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Comment: Re:Climate Engineering (Score 1) 573

by BECoole (#49314101) Attached to: Greenpeace Co-Founder Declares Himself a Climate Change Skeptic

All you have to do is look at the results of the Medieval Warming Period.

Google some pictures of the Canadian Shield. I see LOTS of trees. Lots of water. Your entire post is hysterical ranting with a bunch of (incorrect) opinion and guessing.

I guess Ice Ages are easy to frivolously dismiss when you live in a place like Rio.

Comment: Re:Climate Engineering (Score 1) 573

by BECoole (#49310227) Attached to: Greenpeace Co-Founder Declares Himself a Climate Change Skeptic

However, at our stage of understanding the system, climate engineering is probably not such a good thing to be doing. The planet isn't an experiment that we can easily clean up after we make a mess. We can't 'nuke it from orbit' just to make sure.

That is a major issue with the carbon sequesters and everybody else. We're really running in the dark. We need to put quite a bit more energy (pun intended) into understanding the system before we blithely go and tinker with it (like we are doing at present).

I think we agree on that point - that carbon legislation is not a good idea and that we should allow the economy to naturally evolve beyond the use of carbon. Not that legislation would work anyway, only the lowest emitters would sign on.

Comment: Re:Climate Engineering (Score 1) 573

by BECoole (#49310205) Attached to: Greenpeace Co-Founder Declares Himself a Climate Change Skeptic

It's been suggested that we could ALREADY be in an ice age if it weren't for the extra CO2.

The real argument is legislative - Given that developing nations will overshadow developed nations in CO2 emissions, legislation will do nothing except harm the World economy.

Comment: Re:incredulity != evidence (Score 0, Insightful) 573

by BECoole (#49310053) Attached to: Greenpeace Co-Founder Declares Himself a Climate Change Skeptic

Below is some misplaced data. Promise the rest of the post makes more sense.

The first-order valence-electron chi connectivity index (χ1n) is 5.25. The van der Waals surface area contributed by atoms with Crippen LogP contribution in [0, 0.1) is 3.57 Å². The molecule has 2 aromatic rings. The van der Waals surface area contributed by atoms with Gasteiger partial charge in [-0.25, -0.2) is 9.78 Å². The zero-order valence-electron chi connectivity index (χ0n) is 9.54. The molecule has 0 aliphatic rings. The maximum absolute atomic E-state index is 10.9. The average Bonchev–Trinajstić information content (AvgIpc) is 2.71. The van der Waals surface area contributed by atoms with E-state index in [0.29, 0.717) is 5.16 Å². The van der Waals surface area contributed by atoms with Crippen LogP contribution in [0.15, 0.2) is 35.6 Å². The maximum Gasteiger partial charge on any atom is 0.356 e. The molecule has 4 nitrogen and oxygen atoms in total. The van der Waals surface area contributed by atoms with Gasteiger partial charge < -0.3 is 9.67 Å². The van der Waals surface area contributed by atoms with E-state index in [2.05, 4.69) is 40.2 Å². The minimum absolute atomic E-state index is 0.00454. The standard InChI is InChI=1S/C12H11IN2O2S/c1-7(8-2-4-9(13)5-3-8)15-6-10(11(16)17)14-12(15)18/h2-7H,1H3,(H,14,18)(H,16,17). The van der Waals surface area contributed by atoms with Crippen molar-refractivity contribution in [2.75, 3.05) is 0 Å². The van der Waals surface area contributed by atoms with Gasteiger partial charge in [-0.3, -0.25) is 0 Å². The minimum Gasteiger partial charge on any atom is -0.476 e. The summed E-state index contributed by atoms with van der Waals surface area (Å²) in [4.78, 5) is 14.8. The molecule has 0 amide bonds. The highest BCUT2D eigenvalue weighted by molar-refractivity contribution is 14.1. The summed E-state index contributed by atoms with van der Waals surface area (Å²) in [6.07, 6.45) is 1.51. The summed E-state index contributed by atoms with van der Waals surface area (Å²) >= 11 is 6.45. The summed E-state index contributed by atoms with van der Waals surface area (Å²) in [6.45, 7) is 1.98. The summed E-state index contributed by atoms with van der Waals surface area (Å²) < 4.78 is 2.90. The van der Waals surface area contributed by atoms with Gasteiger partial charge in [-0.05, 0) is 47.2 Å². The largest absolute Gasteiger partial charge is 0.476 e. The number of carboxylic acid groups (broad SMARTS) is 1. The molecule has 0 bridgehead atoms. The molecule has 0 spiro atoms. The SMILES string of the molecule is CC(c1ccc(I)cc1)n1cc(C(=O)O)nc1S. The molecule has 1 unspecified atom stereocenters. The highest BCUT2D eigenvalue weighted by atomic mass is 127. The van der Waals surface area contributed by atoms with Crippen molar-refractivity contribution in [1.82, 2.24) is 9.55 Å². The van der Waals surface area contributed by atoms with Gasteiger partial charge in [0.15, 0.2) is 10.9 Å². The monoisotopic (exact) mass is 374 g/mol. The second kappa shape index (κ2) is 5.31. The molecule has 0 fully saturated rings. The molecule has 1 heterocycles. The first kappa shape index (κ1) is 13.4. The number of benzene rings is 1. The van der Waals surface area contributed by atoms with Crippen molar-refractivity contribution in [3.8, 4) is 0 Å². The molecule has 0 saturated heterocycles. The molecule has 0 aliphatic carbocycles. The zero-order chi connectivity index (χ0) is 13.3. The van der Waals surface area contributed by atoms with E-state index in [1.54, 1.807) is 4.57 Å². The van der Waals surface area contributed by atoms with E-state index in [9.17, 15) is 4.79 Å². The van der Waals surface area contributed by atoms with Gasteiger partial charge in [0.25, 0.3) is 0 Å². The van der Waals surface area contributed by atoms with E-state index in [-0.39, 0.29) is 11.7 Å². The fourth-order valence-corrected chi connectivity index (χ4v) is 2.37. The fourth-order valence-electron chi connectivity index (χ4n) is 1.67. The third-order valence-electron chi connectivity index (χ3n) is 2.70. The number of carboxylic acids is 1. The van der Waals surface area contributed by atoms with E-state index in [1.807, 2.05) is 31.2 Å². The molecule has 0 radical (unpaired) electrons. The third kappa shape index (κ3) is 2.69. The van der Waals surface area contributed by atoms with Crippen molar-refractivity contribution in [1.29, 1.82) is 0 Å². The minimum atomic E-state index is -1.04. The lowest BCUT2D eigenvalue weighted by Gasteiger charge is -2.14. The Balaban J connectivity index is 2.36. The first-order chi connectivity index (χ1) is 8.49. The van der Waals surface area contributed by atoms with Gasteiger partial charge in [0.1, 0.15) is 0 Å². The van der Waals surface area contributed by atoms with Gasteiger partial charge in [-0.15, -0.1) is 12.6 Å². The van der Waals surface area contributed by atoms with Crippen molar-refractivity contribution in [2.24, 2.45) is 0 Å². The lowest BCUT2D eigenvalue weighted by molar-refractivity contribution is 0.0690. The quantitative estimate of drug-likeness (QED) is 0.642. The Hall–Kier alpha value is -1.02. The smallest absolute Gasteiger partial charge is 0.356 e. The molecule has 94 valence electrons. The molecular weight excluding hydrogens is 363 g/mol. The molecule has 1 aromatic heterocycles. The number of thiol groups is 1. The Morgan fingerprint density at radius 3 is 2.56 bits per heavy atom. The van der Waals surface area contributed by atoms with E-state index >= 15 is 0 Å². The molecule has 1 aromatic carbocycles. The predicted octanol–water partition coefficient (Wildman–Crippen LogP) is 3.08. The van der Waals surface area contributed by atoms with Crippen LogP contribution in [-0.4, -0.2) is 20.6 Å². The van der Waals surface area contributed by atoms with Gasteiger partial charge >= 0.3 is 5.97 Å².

We can argue about whether or not the Earth is warming/cooling and whether that warming/cooling is due to man, but the AGW Alarmist arguments totally break down when they get into value judgements about the supposed facts.

The only real fact is that a person's opinion that warming and adding CO2 is beneficial is every bit as valid as someone saying it's not.

Comment: Climate Engineering (Score 4, Informative) 573

by BECoole (#49310003) Attached to: Greenpeace Co-Founder Declares Himself a Climate Change Skeptic

If we were to engage in climate engineering, warming things up and adding a little CO2 is exactly what we'd want to do.
It would increase the range of latitudes for food production and mitigate future ice ages, which are much more catastrophic than any effects from warming.

+ - Highly efficient LED Filament Bulbs look almost exactly like an icandescent.

Submitted by Anonymous Coward
An anonymous reader writes "A recent article posted on a green building site gives a detailed analysis of a creative new kind of LED bulb that has been popping up Europe and Asia over the last year. They look almost exactly like Tungsten filament bulbs, require no heat sink, and offer extremely high efficiencies in the 100-120 lm/W range. The article describes their construction, compares them to conventional LED bulbs, and describes the result of a report by the Swedish Energey Agency that analyzed the performance of several brands of these these bulbs on the European market. Particularly interesting are links to teardown videos."

+ - SPAM: Benefits of SharePoint Migration

Submitted by Anonymous Coward
An anonymous reader writes "All businesses square measure liable to disasters each natural and man-made; information loss caused by these disasters might cause lots of damage to the expansion of your business. Buy Office 365, with its advanced design will give redundancy with information by storing it at multiple information centers placed throughout U.S. With workplace 365, your information is disaster proof as shuts because it will get."
Link to Original Source

+ - FCC posts its 400-page net neutrality order->

Submitted by jriding
jriding (1076733) writes "Simply titled "Open Internet FCC-15-24A1," the order runs 400 pages.
The actual text of the new rules is only 305 words long.